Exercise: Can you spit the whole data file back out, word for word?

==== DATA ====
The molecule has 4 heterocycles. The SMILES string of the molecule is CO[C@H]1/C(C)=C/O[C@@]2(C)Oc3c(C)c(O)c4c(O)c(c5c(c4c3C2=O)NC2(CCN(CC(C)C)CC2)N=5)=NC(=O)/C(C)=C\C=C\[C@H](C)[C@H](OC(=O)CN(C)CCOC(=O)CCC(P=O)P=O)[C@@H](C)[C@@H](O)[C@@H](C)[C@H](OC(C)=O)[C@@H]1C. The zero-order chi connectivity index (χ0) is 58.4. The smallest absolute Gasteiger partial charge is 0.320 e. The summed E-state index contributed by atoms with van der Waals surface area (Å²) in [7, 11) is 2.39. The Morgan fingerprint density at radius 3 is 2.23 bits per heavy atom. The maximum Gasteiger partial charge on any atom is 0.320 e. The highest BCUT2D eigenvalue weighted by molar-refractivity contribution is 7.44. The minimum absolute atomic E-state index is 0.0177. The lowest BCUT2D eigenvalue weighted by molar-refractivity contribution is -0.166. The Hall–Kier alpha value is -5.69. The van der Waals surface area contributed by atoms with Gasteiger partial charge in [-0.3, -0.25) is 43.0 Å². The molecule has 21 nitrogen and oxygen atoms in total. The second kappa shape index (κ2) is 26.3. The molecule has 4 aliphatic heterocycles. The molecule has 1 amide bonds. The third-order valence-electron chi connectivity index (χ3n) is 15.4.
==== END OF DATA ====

The molecule has 4 heterocycles. The SMILES string of the molecule is CO[C@H]1/C(C)=C/O[C@@]2(C)Oc3c(C)c(O)c4c(O)c(c5c(c4c3C2=O)NC2(CCN(CC(C)C)CC2)N=5)=NC(=O)/C(C)=C\C=C\[C@H](C)[C@H](OC(=O)CN(C)CCOC(=O)CCC(P=O)P=O)[C@@H](C)[C@@H](O)[C@@H](C)[C@H](OC(C)=O)[C@@H]1C. The zero-order chi connectivity index (χ0) is 58.4. The smallest absolute Gasteiger partial charge is 0.320 e. The summed E-state index contributed by atoms with van der Waals surface area (Å²) in [7, 11) is 2.39. The Morgan fingerprint density at radius 3 is 2.23 bits per heavy atom. The maximum Gasteiger partial charge on any atom is 0.320 e. The highest BCUT2D eigenvalue weighted by molar-refractivity contribution is 7.44. The minimum absolute atomic E-state index is 0.0177. The lowest BCUT2D eigenvalue weighted by molar-refractivity contribution is -0.166. The Hall–Kier alpha value is -5.69. The van der Waals surface area contributed by atoms with Gasteiger partial charge in [-0.3, -0.25) is 43.0 Å². The molecule has 21 nitrogen and oxygen atoms in total. The second kappa shape index (κ2) is 26.3. The molecule has 4 aliphatic heterocycles. The molecule has 1 amide bonds. The third-order valence-electron chi connectivity index (χ3n) is 15.4.